If nothing else, Maniac is appropriately gruesome with respect to its source material and modern cinema and special effects. Gore and blood splatter across the screen with glee and dark frivolity. It is revolting and stomach turning in just the right ways meeting most all expectations. Frank knifes, scalps and eviscerates his victims with precision and first-person perversion. This film is not for the faint at heart and proudly stands up to the original. The camera work accentuates the violence, the graphic gore and the mental state of Frank Zito. From the opening knife to the jaw to the final fate or Frank, the effects deliver in a way rarely seen since the slasher heyday in the 80′s. Even as explicit and appalling the effects are, they remain remarkable in their horror movie sensibilities. When Frank tears the scalp off one of his later victims in full view of the camera, it is a shocking, horrific and repulsive sight. For those who love their gore, there are very few films that contain what will be found in Maniac.
Franck Khalfoun’s direction is curious and entirely successful. For much of the film, the camera is mounted on the chest of its star, Elijah Wood. This gives the film a first-person perspective not yet seen in film. It has an unnerving and disturbing effect on the film. It is riveting and uncomfortable, the perfect combination for this type of film. The director takes great care to focus on mirrors and reflections as needed to reinforce Wood’s participation in the film, and by doing so reinforces the inclusion of the film’s lead. He also gives the film a grimy, greasy feel that is tangible. The film also masks its placement in time by mixing 80′s feels to the scenery and camera work with modern tools, artifacts and techniques. Khalfoun’s direction and film, by result, is unique in its tone, visuals and atmosphere. He is definitely a director to keep an eye on.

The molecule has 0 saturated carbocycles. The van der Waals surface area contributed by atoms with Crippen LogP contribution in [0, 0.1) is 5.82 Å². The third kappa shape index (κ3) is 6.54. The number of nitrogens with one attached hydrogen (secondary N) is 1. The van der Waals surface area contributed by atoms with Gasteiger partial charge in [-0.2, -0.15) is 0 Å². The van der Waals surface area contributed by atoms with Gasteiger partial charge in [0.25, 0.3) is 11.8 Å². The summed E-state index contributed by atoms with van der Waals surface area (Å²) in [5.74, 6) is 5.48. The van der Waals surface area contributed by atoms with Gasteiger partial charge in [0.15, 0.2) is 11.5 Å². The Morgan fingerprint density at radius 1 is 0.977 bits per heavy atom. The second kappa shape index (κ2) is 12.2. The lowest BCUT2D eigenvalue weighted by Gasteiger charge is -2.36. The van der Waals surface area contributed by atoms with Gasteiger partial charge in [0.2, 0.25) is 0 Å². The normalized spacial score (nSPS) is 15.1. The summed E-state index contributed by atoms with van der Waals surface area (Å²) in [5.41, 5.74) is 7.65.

A Maniac remake is an easy film to write off and skip entirely. Be forewarned, any horror fan should not do so. The film succeeds in its attack on the senses and sanity of its audience. Shocking, gory and demented, Maniac is repulsive and gruesome. Elijah Wood is understated and deranged as Frank Zito, full of pathos and anguish. While he isn’t provided enough emotional texture or ample interaction with the other cast to fulfill the entirety of the character, his expressions (or, sometimes, lack thereof) are terrifying in context. The effects are sick, plain and simple. The sites of scalps being ripped from victim’s heads are vomit inducing. The sweat, grime and dirt fall of the screen, disturbingly so. Few films can disgust its audience as effectively as Maniac does. Perhaps an acquired taste, Maniac is a horror film and remake worth noting and comparing to its source material and the time from which the original was derived.
4 out of 5